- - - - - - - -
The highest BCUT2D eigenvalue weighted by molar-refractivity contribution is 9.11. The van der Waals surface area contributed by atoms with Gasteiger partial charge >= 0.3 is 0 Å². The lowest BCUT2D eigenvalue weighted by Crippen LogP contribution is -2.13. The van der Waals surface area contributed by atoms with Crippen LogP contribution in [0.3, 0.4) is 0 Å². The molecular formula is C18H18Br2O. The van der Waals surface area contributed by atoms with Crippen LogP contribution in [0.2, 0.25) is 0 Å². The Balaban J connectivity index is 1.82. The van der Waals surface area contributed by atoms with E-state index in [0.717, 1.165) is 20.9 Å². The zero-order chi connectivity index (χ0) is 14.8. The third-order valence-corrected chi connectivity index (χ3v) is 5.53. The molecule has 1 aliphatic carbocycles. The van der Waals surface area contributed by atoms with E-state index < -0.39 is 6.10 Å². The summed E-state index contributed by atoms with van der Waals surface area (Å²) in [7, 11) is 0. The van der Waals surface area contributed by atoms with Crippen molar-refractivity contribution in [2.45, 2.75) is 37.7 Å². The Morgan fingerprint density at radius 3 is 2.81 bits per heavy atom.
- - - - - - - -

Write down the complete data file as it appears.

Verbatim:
The highest BCUT2D eigenvalue weighted by molar-refractivity contribution is 9.11. The van der Waals surface area contributed by atoms with Gasteiger partial charge >= 0.3 is 0 Å². The lowest BCUT2D eigenvalue weighted by Crippen LogP contribution is -2.13. The van der Waals surface area contributed by atoms with Crippen LogP contribution in [0.3, 0.4) is 0 Å². The molecular formula is C18H18Br2O. The van der Waals surface area contributed by atoms with Crippen LogP contribution in [0.2, 0.25) is 0 Å². The Balaban J connectivity index is 1.82. The van der Waals surface area contributed by atoms with E-state index in [0.717, 1.165) is 20.9 Å². The zero-order chi connectivity index (χ0) is 14.8. The third-order valence-corrected chi connectivity index (χ3v) is 5.53. The molecule has 1 aliphatic carbocycles. The van der Waals surface area contributed by atoms with E-state index < -0.39 is 6.10 Å². The summed E-state index contributed by atoms with van der Waals surface area (Å²) in [7, 11) is 0. The van der Waals surface area contributed by atoms with Crippen molar-refractivity contribution in [2.45, 2.75) is 37.7 Å². The Morgan fingerprint density at radius 3 is 2.81 bits per heavy atom.